From the book blurb

Maybe I will manage to get to this book in 2021! It‘s been on my shelf for nine years, which is the reason why I added it to my TBR Bingo card!


Talking about Bill Bryson, these are the two books of his that I have read… I could swear there was more, but I am not sure what book it was — maybe In a Sunburned Country?

Notes from a Small Island
by Bill Bryson

Rating: 4 out of 5.

I laughed myself silly when I read this. Which was quite a while ago, in the mid-to-late 1990s, whilst living in London. Reading it on the tube quite often, no less… That‘s pretty much all I remember.

Bill Bryson’s African Diary
by Bill Bryson

Rating: 4 out of 5.

Nice little book, a very brief read. The usual Bill Bryson humour shows through a little, but it’s really only a teensy-weensy bite in between.

First Line Fridays, #ReadPOC2021, Human Language

I decided to listen to another audiobook for my #ReadPOC2021 challenge. The prompt for February will be „scientist“. I posted about this already, it was really hard to find an author and book that interest me. However, with some recommendations I eventually stumbled across this book on human language from The Great Courses:

The Story of Human Language (Audible Audio)
by John McWhorter

Here is what it‘s all about:

There are 6,000 languages in the world, in so much variety that many languages would leave English speakers wondering just how a human being could possibly learn and use them.

From the scope of the book / pdf supplement of the audio

I listened to the first two lectures already, What Is Language? and When Language Began. By the sound of it this seem to be actual lectures, held by the author. There are reactions from the audience and clapping. It makes for a different listening experience than listening to a professionally narrated book. The author, aka lecturer, is a proficient and coherent speaker. However, the experience is a bit more organic than usual.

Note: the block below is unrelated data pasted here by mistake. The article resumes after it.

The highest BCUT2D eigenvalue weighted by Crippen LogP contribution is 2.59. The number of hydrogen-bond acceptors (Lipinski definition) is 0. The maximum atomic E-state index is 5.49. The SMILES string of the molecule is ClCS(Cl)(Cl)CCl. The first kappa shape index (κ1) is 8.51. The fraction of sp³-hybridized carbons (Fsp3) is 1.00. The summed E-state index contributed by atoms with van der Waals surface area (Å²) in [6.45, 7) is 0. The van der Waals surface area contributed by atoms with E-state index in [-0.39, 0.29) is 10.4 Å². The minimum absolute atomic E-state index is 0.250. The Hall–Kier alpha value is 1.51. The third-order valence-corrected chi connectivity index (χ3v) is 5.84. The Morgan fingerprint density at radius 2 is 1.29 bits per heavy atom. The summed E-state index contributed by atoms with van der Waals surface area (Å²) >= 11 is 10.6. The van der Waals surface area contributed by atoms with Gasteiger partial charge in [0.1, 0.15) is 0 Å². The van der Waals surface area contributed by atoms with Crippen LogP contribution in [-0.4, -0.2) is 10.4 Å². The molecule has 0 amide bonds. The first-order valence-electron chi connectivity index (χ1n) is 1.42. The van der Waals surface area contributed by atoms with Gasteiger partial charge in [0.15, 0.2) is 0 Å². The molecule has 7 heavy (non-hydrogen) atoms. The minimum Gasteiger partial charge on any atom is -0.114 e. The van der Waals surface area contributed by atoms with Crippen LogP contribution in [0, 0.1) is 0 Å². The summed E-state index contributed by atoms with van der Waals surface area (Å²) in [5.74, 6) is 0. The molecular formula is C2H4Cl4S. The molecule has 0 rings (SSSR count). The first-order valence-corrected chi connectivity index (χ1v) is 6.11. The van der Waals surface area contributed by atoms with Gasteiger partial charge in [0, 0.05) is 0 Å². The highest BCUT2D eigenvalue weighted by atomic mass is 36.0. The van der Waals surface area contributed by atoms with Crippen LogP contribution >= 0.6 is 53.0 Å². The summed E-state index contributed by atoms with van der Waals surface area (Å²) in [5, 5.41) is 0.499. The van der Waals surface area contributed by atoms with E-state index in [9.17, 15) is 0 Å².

The part about Chomsky in the second lecture was new to me and the notion that humans are somehow programmed to speak makes sense to me.

The basis of Chomsky’s linguistic theory lies in biolinguistics, the linguistic school that holds that the principles underpinning the structure of language are biologically preset in the human mind and hence genetically inherited.

Accordingly, Chomsky argues that language is a unique evolutionary development of the human species and distinguished from modes of communication used by any other animal species.

Wikipedia about Chomsky

So far, so interesting. We‘ll see if I‘ll manage to work my way through 36 lectures.


First Line Friday is a meme created by Hoarding Books. Feel free to head over there, have a look around, grab a book and post its first line in the comments there and in your blog.

What is this #ReadPOC2021 challenge, you ask? My original post is here. For an explanation and the general rules please go to the actual webpage of the challenge, hosted by Lonely Cryptid Media.

#ReadPOC2021 — February: By a Scientist

So, finding something that interests me for February is going to be a tough one. Scientists that fit the bill are seriously under-represented. Or I am very oblivious, take your pick. I am leaning towards space and the universe at large, natural history, Earth‘s history, the oceans, … I suppose it could be a memoir or biography of a scientist falling under the BIPOC heading.

What is this challenge, you ask? My original post is here. For an explanation and the general rules please go to the actual webpage of the challenge, hosted by Lonely Cryptid Media.

Back to February. I have been meaning to read something by Neil deGrasse Tyson for a while. Or maybe get an audiobook. I would like to listen to him narrating it himself though, which does not give me a lot of options. It would mean reading either Astrophysics for People in a Hurry or Letters from an Astrophysicist. That one sounds like fun. They are both fairly short though.